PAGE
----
New Vegetable Varieties for 2017 Shrinking

Judging by the new vegetable varieties being offered this year, gardens are shrinking. More varieties are being marketed for patios, pots and raised beds. Everything from tiny eggplant to mini-squash and patio peas are in the catalogs for vegetable gardeners to consider this year.

Here are new varieties (or at least newish) that look especially tempting for this year’s garden.

Patio Pride pea is a 2017 All-American Selections winner. (All American Selections photo)

Patio Pride pea. Described as “super early and super compact,” Patio Pride pea was named a 2017 All-American Selection. This pea was bred to be grown in a container. With a support, it will grow 18 to 24 inches tall and then begin to flower and set peas. Each plant is said to produce 30 pods, and the time from sowing seed to harvest is only 40 days, allowing gardeners to extend the season. These are sugar snap peas, with flavorful pods and peas.

Honeybaby butternut squash is another All-America Selection for 2017. It’s been around a year or so. It produces small butternuts that are perfect for one person to eat. Vines are much shorter than the typical 15-20 footers that butternuts produce, and they grow in a bushlike habit. Honeybaby is large for its size with a sweet squash flavor.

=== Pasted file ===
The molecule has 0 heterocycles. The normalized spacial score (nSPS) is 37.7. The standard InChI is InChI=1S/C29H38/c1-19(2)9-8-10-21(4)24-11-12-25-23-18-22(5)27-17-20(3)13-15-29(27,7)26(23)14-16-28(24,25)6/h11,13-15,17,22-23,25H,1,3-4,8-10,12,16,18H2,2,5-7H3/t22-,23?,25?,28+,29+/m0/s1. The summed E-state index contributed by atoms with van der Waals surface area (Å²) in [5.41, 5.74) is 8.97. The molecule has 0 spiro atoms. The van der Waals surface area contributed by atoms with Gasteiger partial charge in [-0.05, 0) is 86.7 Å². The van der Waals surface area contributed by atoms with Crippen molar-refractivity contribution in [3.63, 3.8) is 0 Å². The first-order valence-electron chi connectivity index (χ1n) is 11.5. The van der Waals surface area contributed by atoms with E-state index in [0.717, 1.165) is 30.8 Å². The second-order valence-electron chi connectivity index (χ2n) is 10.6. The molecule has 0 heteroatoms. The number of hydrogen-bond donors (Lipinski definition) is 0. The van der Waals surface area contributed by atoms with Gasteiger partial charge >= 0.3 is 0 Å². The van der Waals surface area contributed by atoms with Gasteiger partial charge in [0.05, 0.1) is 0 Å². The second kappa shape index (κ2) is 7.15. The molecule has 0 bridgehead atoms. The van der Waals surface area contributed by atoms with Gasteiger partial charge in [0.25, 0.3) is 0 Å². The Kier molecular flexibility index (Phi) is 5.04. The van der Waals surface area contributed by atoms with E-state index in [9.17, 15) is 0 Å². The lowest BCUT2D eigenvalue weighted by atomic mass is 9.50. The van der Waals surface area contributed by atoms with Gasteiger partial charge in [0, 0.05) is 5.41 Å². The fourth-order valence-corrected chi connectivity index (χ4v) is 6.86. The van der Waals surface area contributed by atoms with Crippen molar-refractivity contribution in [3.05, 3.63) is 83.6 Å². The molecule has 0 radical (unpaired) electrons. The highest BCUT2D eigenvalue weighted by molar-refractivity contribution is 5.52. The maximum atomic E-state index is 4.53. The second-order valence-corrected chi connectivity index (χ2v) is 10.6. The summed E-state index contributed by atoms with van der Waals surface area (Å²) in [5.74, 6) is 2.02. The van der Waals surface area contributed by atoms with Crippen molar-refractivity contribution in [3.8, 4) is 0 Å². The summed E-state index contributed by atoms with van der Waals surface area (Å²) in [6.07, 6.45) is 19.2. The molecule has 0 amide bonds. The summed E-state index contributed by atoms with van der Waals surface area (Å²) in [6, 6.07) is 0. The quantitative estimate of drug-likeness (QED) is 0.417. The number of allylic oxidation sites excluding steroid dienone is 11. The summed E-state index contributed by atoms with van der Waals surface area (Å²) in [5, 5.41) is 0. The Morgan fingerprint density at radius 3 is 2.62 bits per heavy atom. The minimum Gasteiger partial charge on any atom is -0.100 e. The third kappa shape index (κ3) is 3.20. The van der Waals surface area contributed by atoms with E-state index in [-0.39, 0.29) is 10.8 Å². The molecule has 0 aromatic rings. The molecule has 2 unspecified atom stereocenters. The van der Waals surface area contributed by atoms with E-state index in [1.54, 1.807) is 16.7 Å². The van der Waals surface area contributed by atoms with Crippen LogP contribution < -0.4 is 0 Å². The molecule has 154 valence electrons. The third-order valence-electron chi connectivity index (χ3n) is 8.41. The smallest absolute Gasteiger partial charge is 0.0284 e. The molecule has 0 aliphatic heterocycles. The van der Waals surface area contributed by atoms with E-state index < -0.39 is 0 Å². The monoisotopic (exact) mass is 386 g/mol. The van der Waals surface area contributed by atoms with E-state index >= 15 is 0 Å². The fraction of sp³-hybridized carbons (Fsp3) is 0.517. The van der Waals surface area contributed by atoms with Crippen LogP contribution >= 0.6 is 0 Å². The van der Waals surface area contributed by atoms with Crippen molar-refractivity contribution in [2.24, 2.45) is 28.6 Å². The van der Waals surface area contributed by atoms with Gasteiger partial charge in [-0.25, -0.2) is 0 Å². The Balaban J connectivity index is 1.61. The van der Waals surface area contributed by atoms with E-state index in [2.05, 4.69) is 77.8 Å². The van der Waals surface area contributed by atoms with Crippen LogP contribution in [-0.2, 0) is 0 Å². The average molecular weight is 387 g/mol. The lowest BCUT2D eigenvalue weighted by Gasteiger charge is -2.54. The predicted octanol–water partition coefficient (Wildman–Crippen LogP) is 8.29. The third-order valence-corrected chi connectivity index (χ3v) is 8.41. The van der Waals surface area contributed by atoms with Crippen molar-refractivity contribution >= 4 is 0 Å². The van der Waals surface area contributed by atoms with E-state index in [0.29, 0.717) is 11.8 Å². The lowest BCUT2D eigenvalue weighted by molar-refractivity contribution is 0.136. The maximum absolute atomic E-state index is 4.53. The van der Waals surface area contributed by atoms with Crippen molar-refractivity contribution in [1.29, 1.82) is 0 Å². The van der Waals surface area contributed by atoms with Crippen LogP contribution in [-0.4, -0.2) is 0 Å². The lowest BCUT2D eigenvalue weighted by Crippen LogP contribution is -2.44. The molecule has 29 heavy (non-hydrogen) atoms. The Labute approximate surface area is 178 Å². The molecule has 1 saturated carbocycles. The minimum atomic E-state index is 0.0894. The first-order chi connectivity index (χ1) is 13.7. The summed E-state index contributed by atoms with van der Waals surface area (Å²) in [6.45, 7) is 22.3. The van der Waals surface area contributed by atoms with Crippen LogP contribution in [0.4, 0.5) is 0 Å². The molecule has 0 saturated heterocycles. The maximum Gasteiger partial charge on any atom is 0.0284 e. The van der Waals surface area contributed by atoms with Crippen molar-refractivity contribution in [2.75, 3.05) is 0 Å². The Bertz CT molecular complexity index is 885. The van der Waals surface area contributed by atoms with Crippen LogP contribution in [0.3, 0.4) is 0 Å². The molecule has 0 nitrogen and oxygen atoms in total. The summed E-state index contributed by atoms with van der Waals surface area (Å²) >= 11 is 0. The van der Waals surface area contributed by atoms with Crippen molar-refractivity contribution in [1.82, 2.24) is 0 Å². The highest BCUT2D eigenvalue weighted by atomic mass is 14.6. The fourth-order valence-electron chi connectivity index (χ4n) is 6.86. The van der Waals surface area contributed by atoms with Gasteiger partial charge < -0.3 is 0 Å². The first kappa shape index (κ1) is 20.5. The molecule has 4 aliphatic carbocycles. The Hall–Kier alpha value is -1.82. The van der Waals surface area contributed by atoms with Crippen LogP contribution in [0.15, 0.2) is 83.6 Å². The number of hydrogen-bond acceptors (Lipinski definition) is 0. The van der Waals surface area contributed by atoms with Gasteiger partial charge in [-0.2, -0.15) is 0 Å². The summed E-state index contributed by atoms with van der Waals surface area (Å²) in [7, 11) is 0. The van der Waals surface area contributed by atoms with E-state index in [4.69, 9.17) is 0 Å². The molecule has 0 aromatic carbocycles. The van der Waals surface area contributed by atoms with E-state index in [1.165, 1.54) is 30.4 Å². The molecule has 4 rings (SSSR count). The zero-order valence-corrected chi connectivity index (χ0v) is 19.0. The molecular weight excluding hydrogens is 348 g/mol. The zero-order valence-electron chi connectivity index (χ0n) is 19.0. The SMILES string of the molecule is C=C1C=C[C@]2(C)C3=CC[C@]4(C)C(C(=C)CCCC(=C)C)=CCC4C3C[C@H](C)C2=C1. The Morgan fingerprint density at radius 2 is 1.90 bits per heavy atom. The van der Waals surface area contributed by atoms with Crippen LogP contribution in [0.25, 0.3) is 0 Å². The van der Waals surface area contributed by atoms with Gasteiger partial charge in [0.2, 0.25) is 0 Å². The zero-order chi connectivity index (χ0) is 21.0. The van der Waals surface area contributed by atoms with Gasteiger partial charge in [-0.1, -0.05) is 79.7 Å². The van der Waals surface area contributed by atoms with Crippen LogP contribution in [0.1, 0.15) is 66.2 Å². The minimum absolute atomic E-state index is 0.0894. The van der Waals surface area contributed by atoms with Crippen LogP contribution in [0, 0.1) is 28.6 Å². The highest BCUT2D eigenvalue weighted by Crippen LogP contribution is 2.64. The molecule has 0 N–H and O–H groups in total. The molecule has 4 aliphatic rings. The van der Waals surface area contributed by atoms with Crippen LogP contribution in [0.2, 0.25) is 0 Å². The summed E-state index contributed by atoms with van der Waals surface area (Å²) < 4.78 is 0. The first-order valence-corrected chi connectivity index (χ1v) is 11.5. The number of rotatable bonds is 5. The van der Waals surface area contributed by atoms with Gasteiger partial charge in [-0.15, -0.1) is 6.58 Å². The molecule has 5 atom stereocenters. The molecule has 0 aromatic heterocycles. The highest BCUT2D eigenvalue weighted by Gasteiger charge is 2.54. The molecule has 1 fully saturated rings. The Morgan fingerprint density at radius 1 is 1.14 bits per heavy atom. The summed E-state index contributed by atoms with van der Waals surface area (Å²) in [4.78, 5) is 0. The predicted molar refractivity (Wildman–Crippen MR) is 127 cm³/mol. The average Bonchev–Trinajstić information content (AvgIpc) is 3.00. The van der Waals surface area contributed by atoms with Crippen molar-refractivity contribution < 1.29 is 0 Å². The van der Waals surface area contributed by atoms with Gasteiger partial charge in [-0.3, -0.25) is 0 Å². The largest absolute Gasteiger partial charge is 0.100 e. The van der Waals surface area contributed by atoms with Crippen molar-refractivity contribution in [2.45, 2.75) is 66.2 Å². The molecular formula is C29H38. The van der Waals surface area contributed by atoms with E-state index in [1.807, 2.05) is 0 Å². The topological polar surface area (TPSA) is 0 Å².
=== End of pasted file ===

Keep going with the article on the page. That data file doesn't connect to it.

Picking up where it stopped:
Mini Love watermelon, a two-person melon with seeds! (All American Selections photo)

Mini Love watermelon. One last All-America Selection. This is a watermelon plant that grows only 3-by-3 feet and produces round, seeded fruits with excellent flavor. The melons weigh 7 to 9 pounds each, perfect for a small family. The plants also have great disease resistance.

Patio Baby eggplant produces tons of small eggplants on small plants. In our northern climate, these will ripen in 45 days, if planted as starts after the temperatures have warmed up. Eggplants, like tomatoes and other nightshade plants, will stop growing when the temperatures get to 50 degrees F or lower. Grow these in a large pot—18 inch diameter, one plant per pot—in a sunny spot, with a humus-rich soil. Like all container plants, you will need to water regularly.

Plannin’ some cannin’? This might be the tomato to use. (Burpee Seeds photo)

Gladiator tomato is decidedly not small. A new hybrid offered by Burpee, Gladiator is a roma-style tomato, producing half-pound fruits on 5-foot-tall vines. Burpee describes the taste as “tangy” and “robust,” and recommends using Gladiator for salsa, ketchup and soups. Plant these as starts in late May or early June in a sunny location. You should be harvesting in 72 days.

What vegetables are you planning to grow this year?

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